Climate change: Heatwaves 'halve' male insect fertility

Rodiano Bonacci
Novembre 15, 2018

Half the beetles who experienced the heatwave could produce after and a second heatwave nearly sterilized the exposed males.

New research suggests that male fertility could be threatened in the years to come by the onset of climate change. Females, however, were unaffected. "We've shown in this work that sperm function is an especially sensitive trait when the environment heats up, and in a model system representing a huge amount of global biodiversity", explains Matt Gage, the research group leader.

A rise in temperature caused by climate change could pose a significant threat to male fertility, research has shown.

"Two concerning results were the impact of successive heatwaves on males, and the impacts of heatwaves on future generations", said Sales.

'Since sperm function is essential for reproduction and population viability, these findings could provide one explanation for why biodiversity is suffering under climate change. With the insects that experienced the heatwave, fertility in male insects was reduced by three quarters, and any sperm that was produced couldn't migrate to the female insect, and ending up dying before fertilization took place.

When males were exposed to two heatwave events 10 days apart, their offspring production was less than 1 per cent of the control group, researchers said.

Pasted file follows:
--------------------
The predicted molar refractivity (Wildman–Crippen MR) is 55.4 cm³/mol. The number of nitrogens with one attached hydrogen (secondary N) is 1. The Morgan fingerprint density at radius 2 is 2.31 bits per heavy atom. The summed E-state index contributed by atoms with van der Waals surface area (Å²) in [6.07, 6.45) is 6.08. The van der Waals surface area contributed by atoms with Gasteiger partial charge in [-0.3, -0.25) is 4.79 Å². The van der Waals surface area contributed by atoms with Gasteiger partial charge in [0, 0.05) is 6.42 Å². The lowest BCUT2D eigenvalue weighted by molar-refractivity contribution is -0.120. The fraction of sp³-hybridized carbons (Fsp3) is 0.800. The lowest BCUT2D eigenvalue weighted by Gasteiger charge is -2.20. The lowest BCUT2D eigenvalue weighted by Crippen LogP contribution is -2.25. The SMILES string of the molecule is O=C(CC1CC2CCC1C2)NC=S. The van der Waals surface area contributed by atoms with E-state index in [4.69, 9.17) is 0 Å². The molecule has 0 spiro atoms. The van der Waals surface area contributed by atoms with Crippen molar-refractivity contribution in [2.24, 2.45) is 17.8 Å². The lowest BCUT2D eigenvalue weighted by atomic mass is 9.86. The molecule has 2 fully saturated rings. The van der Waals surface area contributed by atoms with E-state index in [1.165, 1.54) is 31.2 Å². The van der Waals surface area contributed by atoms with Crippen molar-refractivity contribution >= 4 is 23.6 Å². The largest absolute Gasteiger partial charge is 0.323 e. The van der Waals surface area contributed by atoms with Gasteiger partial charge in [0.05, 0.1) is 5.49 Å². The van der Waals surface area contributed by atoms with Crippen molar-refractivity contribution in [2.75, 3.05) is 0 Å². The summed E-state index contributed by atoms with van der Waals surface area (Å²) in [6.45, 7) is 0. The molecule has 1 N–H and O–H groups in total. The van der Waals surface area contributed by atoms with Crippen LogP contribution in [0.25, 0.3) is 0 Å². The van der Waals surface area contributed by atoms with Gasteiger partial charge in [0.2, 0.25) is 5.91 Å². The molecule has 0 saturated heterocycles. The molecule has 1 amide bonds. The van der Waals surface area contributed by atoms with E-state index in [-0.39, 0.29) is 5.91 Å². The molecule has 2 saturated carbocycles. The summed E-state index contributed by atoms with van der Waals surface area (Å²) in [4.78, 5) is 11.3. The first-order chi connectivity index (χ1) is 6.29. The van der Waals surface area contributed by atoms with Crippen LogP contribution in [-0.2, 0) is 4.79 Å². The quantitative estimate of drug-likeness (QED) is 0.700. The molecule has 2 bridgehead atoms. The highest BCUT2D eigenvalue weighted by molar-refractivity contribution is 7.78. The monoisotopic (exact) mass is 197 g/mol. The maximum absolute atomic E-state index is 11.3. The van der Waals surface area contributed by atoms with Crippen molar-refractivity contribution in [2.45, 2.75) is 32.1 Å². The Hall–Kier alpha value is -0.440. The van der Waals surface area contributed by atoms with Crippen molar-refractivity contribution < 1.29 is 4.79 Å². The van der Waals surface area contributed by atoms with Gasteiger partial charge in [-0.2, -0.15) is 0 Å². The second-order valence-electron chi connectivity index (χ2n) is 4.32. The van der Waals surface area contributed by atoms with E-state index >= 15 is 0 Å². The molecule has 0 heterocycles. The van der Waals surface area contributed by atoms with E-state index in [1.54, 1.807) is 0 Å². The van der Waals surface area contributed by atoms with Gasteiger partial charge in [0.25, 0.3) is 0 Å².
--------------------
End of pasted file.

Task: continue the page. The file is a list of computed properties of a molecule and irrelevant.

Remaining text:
Climate change is affecting biodiversity around the world, but the drivers remain poorly understood.

For the goal of their study, the team studied the red flour beetle (Tribolium casteneum) to see what effect the heatwaves have on male fertility in insects. "Insects in nature are likely to experience multiple heatwave events, which could become a problem for population productivity if male reproduction cannot adapt or recover".

The research also shows that offspring sired by heatwaved dads - or their sperm - live shorter lives - by a couple of months. "A warmer atmosphere will be more volatile and hazardous, with extreme events like heat waves becoming increasingly frequent, intense and widespread", he continues.

"Our research shows that heatwaves halve male reproductive fitness, and it was surprising how consistent the effect was", Kirs Sales, a postgraduate researcher who led the research, said.

Could doctors one day issue alerts warning would-be parents to avoid conceiving during heatwaves, to avoid potential genetic damage? Local extinctions are known to occur when temperature changes become too intense.

The team hope that their findings can help inform conservation efforts.

"We'd really like to know what the mechanism of this trans-generational damage is", he said.

Attempting to find the underlying causes of male vulnerability to climate change, the researchers found that the male beetles were mating half as frequently as the control subjects.

A study published in the journal Demography this year found that "sexual behavior probably wasn't the explanatory factor" behind dips in conception during heatwaves, Gage said.

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